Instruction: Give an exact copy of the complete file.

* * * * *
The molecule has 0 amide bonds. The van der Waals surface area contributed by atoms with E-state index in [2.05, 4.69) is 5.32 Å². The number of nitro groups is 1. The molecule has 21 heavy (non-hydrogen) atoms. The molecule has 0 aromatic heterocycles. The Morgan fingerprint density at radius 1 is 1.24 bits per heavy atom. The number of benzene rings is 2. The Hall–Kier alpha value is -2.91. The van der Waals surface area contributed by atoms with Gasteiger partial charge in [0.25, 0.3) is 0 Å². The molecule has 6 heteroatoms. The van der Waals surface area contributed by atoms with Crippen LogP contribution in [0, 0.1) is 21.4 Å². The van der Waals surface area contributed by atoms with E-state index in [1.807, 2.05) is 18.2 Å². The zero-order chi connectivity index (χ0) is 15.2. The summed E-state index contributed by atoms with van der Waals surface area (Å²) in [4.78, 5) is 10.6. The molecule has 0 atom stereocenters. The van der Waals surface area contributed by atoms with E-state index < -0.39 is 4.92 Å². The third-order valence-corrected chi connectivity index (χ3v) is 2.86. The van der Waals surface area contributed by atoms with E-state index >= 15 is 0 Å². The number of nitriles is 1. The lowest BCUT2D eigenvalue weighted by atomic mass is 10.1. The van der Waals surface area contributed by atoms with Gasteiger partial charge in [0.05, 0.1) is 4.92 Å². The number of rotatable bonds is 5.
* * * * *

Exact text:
The molecule has 0 amide bonds. The van der Waals surface area contributed by atoms with E-state index in [2.05, 4.69) is 5.32 Å². The number of nitro groups is 1. The molecule has 21 heavy (non-hydrogen) atoms. The molecule has 0 aromatic heterocycles. The Morgan fingerprint density at radius 1 is 1.24 bits per heavy atom. The number of benzene rings is 2. The Hall–Kier alpha value is -2.91. The van der Waals surface area contributed by atoms with Gasteiger partial charge in [0.25, 0.3) is 0 Å². The molecule has 6 heteroatoms. The van der Waals surface area contributed by atoms with Crippen LogP contribution in [0, 0.1) is 21.4 Å². The van der Waals surface area contributed by atoms with E-state index in [1.807, 2.05) is 18.2 Å². The zero-order chi connectivity index (χ0) is 15.2. The summed E-state index contributed by atoms with van der Waals surface area (Å²) in [4.78, 5) is 10.6. The molecule has 0 atom stereocenters. The van der Waals surface area contributed by atoms with E-state index < -0.39 is 4.92 Å². The third-order valence-corrected chi connectivity index (χ3v) is 2.86. The van der Waals surface area contributed by atoms with E-state index >= 15 is 0 Å². The number of nitriles is 1. The lowest BCUT2D eigenvalue weighted by atomic mass is 10.1. The van der Waals surface area contributed by atoms with Gasteiger partial charge in [0.05, 0.1) is 4.92 Å². The number of rotatable bonds is 5.